'Hey, Not So Fast!,' Ad Watchdog Group Says About Verizon's 5G Ads

Verizon says it will discontinue some allegedly boastful language in two 5G spots after a rebuke from an  industry watchdog group.

BBB National Programs' National Advertising Division (NAD) determined that in the Verizon commercials touting its rollout of 5G service in cities nationwide, the wireless company  used “certain express and implied claims regarding the breadth of Verizon’s 5G coverage and typical speeds” that could  “potentially communicate a misleading message to consumers.”

The board must be getting used to these complaints. It made the same determination about some of AT&T’s wireless service claims last year, after a complaint from Sprint (now part of T-Mobile.)

This time it was AT&T filing the complaint, as the major providers of cell phone service fight for market share.



NAD recommended that Verizon discontinue claims that “its 5G service is widely available across the country and that its service is broadly and readily accessible in cities where it has been launched.” Though there were other issues, an offending sentence was “People from midtown Manhattan to downtown Denver can experience what your 5G can deliver.”

The board also recommended Verizon “discontinue claims implying that the speeds referenced in the commercials are typically experienced by consumers.”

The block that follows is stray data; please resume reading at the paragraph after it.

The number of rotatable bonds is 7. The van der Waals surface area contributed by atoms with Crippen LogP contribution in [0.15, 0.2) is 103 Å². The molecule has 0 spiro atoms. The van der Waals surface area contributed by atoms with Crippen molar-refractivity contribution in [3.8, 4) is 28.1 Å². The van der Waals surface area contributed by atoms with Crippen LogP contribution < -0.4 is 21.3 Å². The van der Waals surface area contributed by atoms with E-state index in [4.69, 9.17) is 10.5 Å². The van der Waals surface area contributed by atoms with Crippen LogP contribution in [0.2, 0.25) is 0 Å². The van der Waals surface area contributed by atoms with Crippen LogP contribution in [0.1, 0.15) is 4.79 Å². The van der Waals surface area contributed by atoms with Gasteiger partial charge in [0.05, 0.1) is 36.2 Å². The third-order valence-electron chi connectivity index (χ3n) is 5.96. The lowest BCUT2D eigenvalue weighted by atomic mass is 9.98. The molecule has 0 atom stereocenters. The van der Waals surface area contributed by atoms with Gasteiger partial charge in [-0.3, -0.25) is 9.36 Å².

Verizon said it will comply with its recommendations, though it said it doesn’t agree with all aspects of the decision.

In fact, Verizon does say in the ad’s boilerplate that “5G Ultra Wideband [is] only available in parts of select cities and locations. 5G-capable device req’d. Coverage may vary and is not available exactly in all locations and venues depicted.”  NAD said that language, though it limits some claims, is “not clear and conspicuous.”

Verizon uses millimeter wave spectrum to deliver its Ultra Wideband 5G service. It’s fast but it doesn’t go far, -- or as NAD put it, “Verizon’s 5G coverage is primarily restricted to outdoor locations in certain neighborhoods and varies from block to block.”

AT&T’s 5G service goes farther but not as fast, using lowband spectrum.

Soon both of them will move toward another method using Dynamic Spectrum Sharing, and so will T-Mobile, the third big wireless player.

Last year, Sprint complained when AT&T began referring to its up-graded 4G LTE service as “5G-E,” at a time when no wireless company had launched true 5G of any sort.  The board decided against AT&T last November, though a 5G-E logo lingered on some AT&T phones for months afterward.

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